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Indian textile firms eye global brands
Priya Kansara in Mumbai | July 24, 2006
Having created capacities, home textile players are on the prowl for global brands to enter foreign markets.
Ever since the dismantling of quotas in 2005, Indian textile players are obsessed with three words - scale, competitiveness and market share. Companies chalked out massive expansion plans to build size and to become more competitive.
And at a time when most weavers and garment manufacturers have been in the news for raising money and expanding capacities, home textile players have been catching attention for a different reason - buying foreign brands.
Instead of taking the traditional route of entering into foreign markets by selling their own branded products, they have adopted a more ambitious strategy of acquiring well-established foreign brands.
Two companies - Welspun and GHCL- recently acquired top global brands. These are the first such acquisitions by the Indian home textiles industry.
India's largest terry towel producer and exporter and Asia's fourth largest terry towel player, Welspun India acquired 85 per cent stake in CHT Holdings, the holding company of UK's largest and number one terry towel brand Christy, also the world's oldest towel company.
The acquisition, announced earlier this month cost Rs 132 crore (Rs 1.32 billion). GHCL a domestic soda ash major with no major presence in textiles followed suit and announced two acquisitions in the last six months for about Rs 450 crore (Rs 4.5 billion).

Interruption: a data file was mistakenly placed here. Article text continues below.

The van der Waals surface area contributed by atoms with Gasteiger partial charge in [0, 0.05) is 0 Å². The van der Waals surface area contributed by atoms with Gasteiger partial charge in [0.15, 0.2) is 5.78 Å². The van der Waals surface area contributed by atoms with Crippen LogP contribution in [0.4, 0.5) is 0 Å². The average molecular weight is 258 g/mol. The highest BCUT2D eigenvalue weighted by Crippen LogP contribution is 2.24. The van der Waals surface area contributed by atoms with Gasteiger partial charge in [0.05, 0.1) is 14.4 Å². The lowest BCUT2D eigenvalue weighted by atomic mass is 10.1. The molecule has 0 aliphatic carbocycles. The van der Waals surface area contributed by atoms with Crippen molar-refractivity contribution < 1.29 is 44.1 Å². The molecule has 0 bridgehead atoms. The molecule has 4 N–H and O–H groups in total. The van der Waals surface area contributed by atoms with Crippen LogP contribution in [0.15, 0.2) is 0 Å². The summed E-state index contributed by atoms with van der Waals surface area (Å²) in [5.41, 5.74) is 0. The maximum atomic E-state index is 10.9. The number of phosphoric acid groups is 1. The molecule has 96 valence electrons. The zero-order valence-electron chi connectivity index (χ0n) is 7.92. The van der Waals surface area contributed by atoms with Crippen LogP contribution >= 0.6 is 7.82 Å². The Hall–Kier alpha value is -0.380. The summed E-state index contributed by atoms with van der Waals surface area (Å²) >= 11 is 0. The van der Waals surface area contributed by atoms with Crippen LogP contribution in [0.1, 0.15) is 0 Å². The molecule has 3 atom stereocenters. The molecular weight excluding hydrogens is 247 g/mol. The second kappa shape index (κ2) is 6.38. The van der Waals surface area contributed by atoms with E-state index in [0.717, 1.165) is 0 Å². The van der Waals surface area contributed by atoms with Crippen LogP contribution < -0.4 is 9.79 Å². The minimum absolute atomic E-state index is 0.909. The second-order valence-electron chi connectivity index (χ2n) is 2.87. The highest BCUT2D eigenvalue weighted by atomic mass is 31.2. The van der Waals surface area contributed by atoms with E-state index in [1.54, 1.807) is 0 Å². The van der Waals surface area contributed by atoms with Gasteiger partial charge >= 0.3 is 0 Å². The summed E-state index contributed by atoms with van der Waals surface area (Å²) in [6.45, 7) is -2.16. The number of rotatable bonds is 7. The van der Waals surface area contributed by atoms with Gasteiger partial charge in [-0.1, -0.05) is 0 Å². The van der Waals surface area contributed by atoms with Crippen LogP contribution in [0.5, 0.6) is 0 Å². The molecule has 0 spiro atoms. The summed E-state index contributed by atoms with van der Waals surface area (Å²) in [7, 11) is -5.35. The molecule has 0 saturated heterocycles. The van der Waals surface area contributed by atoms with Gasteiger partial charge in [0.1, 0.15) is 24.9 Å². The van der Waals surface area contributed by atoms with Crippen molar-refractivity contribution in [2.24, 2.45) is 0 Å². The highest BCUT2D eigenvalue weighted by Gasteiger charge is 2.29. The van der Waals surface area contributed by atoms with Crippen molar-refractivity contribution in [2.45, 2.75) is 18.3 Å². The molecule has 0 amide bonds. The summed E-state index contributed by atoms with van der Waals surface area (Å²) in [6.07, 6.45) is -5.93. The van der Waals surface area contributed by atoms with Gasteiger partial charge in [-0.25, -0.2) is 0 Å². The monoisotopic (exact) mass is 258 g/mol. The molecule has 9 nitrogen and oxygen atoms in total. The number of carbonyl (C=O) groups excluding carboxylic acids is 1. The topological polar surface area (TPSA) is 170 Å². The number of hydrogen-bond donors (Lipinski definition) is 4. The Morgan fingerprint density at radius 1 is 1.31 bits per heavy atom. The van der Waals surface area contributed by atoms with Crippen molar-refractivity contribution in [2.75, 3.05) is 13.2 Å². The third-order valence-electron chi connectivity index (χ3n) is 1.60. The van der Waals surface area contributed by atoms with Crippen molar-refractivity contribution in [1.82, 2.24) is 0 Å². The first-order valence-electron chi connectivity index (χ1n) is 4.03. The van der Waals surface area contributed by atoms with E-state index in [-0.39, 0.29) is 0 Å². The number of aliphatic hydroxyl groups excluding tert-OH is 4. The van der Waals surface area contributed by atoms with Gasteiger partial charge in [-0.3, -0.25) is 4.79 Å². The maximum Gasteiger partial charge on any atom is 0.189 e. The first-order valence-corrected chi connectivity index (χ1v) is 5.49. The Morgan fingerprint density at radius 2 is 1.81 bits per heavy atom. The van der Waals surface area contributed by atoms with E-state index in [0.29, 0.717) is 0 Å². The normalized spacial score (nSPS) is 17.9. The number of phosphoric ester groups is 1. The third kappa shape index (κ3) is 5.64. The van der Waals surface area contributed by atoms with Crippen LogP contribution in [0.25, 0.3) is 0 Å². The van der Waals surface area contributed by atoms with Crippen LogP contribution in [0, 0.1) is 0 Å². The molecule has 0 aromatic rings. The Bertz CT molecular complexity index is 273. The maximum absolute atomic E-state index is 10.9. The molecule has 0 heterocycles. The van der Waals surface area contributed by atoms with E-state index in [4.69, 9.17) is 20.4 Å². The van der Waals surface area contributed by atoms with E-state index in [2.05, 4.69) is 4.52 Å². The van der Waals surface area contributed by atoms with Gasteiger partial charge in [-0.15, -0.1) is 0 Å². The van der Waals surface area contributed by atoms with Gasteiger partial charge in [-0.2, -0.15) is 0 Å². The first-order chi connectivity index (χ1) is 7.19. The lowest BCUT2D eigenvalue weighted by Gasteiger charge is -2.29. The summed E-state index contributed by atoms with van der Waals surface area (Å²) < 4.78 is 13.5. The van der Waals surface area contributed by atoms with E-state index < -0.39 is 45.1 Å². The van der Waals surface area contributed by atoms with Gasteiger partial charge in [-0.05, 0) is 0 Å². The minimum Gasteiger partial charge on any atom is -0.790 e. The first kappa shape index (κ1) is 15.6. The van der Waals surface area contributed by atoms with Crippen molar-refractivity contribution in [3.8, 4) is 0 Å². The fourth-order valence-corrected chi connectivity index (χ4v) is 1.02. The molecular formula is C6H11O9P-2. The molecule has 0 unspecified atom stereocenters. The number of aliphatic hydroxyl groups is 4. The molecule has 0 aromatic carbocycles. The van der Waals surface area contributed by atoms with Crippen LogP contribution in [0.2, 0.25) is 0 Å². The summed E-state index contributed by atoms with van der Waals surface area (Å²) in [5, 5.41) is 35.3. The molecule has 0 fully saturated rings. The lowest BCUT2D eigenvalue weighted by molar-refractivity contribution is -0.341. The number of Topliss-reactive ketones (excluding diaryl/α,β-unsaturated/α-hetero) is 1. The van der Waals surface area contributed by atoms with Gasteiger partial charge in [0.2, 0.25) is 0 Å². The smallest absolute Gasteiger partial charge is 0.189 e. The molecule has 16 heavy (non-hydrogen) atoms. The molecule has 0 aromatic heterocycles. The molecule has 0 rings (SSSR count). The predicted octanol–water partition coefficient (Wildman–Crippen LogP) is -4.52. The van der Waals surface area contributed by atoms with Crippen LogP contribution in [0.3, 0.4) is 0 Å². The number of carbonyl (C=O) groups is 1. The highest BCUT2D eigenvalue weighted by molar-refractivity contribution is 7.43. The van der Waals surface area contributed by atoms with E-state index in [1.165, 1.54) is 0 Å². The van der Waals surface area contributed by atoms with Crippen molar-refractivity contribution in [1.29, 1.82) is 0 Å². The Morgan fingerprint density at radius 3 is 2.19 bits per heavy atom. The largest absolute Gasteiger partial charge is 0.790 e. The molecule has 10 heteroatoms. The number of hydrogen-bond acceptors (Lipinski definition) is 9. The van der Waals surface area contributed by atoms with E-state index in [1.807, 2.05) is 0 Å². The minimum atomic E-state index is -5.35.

After buying the third largest US home textiles player, Dan River, in December 2005, the company bought UK's largest home textile retailer, Rosebys last month.
Even Alok Industries, which is predominantly a supplier of apparel fabrics, has now chalked out plans to expand its range from bed linens to terry towels and is looking for a marketing tie-up in foreign markets, if not an acquisition.
Why are companies taking the inorganic path, especially given the complexities in managing and integrating overseas businesses and the fact that there is still tremendous scope for organic growth?
There is already a huge opportunity in terms of outsourcing of home textiles to the world's biggest markets like the US and EU, which account for 60 per cent of the $70 billion global home textile market
India occupies a competitive position when compared with equally low-cost producing countries, particularly Pakistan and China.
India's exports to these markets are also growing at a scorching pace - terry towel exports to the US grew at 26 per cent and bed sheets at 35-40 per cent in calendar year 2006.
Sunil Khandelwal, CFO, Alok Industries, has an answer. "Indian players have created capacities. Now it's time to create markets," he says.
"As we move to the higher end of the market, there is less competition. Our strategy is to attain higher market share in the branded business," adds Rajesh Mandawewala, joint managing director, Welspun India and chairman of Christy.
"Our company has become the world's first fully integrated home textiles company that has a presence from spinning to retailing with strong brands and distribution set-up," adds Nikhil Sen, senior general manager, corporate finance and strategy, GHCL. It goes without saying that branded products fetch higher margins.
In a nutshell, these acquisitions will help the companies create a foothold in the brand conscious markets such as the US and EU, which are otherwise difficult to get into.
So far, Asian companies have gained from a surge in sales to developed markets primarily driven by shutting down of capacities in those markets.
However, since these companies are into the commodity business of manufacturing products for leading brands, expanding margins beyond a point would be difficult. But with branding and retailing, companies can hope to improve their margins substantially.
Says Sonal Shrivastav, analyst at Religare, "Indian companies are doing the right thing by moving up the value chain as the highest value addition is at the retail level. And if companies are integrated, it will boost margins."